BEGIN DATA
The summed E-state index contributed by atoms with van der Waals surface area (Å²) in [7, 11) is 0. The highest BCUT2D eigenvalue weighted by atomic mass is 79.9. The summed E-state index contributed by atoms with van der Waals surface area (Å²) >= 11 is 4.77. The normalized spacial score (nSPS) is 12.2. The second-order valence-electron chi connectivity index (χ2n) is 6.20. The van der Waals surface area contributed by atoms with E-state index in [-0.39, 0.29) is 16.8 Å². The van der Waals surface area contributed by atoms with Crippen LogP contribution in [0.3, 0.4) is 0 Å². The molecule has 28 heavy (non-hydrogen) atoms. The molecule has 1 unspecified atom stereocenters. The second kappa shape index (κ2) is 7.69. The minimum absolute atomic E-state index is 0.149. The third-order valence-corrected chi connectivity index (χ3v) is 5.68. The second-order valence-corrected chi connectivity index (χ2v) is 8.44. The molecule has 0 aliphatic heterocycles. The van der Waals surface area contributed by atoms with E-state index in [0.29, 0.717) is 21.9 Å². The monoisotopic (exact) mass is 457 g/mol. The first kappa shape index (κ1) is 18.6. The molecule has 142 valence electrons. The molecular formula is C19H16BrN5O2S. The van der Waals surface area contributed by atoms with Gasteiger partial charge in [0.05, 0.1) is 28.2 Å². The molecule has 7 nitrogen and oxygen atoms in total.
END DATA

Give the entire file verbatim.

The summed E-state index contributed by atoms with van der Waals surface area (Å²) in [7, 11) is 0. The highest BCUT2D eigenvalue weighted by atomic mass is 79.9. The summed E-state index contributed by atoms with van der Waals surface area (Å²) >= 11 is 4.77. The normalized spacial score (nSPS) is 12.2. The second-order valence-electron chi connectivity index (χ2n) is 6.20. The van der Waals surface area contributed by atoms with E-state index in [-0.39, 0.29) is 16.8 Å². The van der Waals surface area contributed by atoms with Crippen LogP contribution in [0.3, 0.4) is 0 Å². The molecule has 28 heavy (non-hydrogen) atoms. The molecule has 1 unspecified atom stereocenters. The second kappa shape index (κ2) is 7.69. The minimum absolute atomic E-state index is 0.149. The third-order valence-corrected chi connectivity index (χ3v) is 5.68. The second-order valence-corrected chi connectivity index (χ2v) is 8.44. The molecule has 0 aliphatic heterocycles. The van der Waals surface area contributed by atoms with E-state index in [0.29, 0.717) is 21.9 Å². The monoisotopic (exact) mass is 457 g/mol. The first kappa shape index (κ1) is 18.6. The molecule has 142 valence electrons. The molecular formula is C19H16BrN5O2S. The van der Waals surface area contributed by atoms with Gasteiger partial charge in [0.05, 0.1) is 28.2 Å². The molecule has 7 nitrogen and oxygen atoms in total.